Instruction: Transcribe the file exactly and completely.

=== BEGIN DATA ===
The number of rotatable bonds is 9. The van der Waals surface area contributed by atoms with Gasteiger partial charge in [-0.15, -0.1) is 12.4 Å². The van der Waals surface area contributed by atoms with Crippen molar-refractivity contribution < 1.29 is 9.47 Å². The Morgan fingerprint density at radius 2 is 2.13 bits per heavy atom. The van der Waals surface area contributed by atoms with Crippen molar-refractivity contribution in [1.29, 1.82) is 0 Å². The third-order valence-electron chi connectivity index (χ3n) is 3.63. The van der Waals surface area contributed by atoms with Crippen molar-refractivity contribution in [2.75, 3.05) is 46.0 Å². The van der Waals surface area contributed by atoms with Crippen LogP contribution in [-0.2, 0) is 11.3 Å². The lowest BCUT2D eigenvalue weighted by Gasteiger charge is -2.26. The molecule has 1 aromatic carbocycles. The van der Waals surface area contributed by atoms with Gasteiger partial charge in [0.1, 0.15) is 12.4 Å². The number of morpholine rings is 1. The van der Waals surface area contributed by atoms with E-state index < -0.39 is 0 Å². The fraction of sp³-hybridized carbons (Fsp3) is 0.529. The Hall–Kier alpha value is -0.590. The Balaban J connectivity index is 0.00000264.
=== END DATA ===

The number of rotatable bonds is 9. The van der Waals surface area contributed by atoms with Gasteiger partial charge in [-0.15, -0.1) is 12.4 Å². The van der Waals surface area contributed by atoms with Crippen molar-refractivity contribution < 1.29 is 9.47 Å². The Morgan fingerprint density at radius 2 is 2.13 bits per heavy atom. The van der Waals surface area contributed by atoms with Crippen molar-refractivity contribution in [1.29, 1.82) is 0 Å². The third-order valence-electron chi connectivity index (χ3n) is 3.63. The van der Waals surface area contributed by atoms with Crippen molar-refractivity contribution in [2.75, 3.05) is 46.0 Å². The van der Waals surface area contributed by atoms with Crippen LogP contribution in [-0.2, 0) is 11.3 Å². The lowest BCUT2D eigenvalue weighted by Gasteiger charge is -2.26. The molecule has 1 aromatic carbocycles. The van der Waals surface area contributed by atoms with Gasteiger partial charge in [0.1, 0.15) is 12.4 Å². The number of morpholine rings is 1. The van der Waals surface area contributed by atoms with E-state index < -0.39 is 0 Å². The fraction of sp³-hybridized carbons (Fsp3) is 0.529. The Hall–Kier alpha value is -0.590. The Balaban J connectivity index is 0.00000264.